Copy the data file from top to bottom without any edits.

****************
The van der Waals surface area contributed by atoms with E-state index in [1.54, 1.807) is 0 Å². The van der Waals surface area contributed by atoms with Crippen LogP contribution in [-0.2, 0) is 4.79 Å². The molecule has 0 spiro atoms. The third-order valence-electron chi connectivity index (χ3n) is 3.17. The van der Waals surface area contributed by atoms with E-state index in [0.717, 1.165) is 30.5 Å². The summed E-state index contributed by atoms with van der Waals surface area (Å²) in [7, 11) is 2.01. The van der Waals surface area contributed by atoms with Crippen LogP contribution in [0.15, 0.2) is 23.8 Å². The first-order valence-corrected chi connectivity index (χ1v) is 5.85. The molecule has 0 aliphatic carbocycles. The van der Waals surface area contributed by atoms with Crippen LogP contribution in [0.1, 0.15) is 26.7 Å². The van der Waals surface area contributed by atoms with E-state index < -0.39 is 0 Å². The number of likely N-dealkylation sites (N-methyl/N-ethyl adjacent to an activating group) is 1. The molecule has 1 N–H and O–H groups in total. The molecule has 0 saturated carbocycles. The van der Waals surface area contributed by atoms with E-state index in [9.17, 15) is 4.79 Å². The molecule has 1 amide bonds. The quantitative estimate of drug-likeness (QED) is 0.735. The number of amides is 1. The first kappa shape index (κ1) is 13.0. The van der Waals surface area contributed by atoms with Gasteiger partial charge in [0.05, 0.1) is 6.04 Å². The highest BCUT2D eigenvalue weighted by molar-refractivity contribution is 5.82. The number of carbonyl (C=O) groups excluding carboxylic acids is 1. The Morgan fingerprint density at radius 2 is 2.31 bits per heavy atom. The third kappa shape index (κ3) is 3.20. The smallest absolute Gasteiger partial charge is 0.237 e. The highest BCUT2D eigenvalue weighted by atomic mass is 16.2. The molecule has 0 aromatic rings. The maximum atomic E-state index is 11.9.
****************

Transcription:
The van der Waals surface area contributed by atoms with E-state index in [1.54, 1.807) is 0 Å². The van der Waals surface area contributed by atoms with Crippen LogP contribution in [-0.2, 0) is 4.79 Å². The molecule has 0 spiro atoms. The third-order valence-electron chi connectivity index (χ3n) is 3.17. The van der Waals surface area contributed by atoms with E-state index in [0.717, 1.165) is 30.5 Å². The summed E-state index contributed by atoms with van der Waals surface area (Å²) in [7, 11) is 2.01. The van der Waals surface area contributed by atoms with Crippen LogP contribution in [0.15, 0.2) is 23.8 Å². The first-order valence-corrected chi connectivity index (χ1v) is 5.85. The molecule has 0 aliphatic carbocycles. The van der Waals surface area contributed by atoms with Crippen LogP contribution in [0.1, 0.15) is 26.7 Å². The van der Waals surface area contributed by atoms with E-state index < -0.39 is 0 Å². The number of likely N-dealkylation sites (N-methyl/N-ethyl adjacent to an activating group) is 1. The molecule has 1 N–H and O–H groups in total. The molecule has 0 saturated carbocycles. The van der Waals surface area contributed by atoms with E-state index in [9.17, 15) is 4.79 Å². The molecule has 1 amide bonds. The quantitative estimate of drug-likeness (QED) is 0.735. The number of amides is 1. The first kappa shape index (κ1) is 13.0. The van der Waals surface area contributed by atoms with Gasteiger partial charge in [0.05, 0.1) is 6.04 Å². The highest BCUT2D eigenvalue weighted by molar-refractivity contribution is 5.82. The number of carbonyl (C=O) groups excluding carboxylic acids is 1. The Morgan fingerprint density at radius 2 is 2.31 bits per heavy atom. The third kappa shape index (κ3) is 3.20. The smallest absolute Gasteiger partial charge is 0.237 e. The highest BCUT2D eigenvalue weighted by atomic mass is 16.2. The molecule has 0 aromatic rings. The maximum atomic E-state index is 11.9.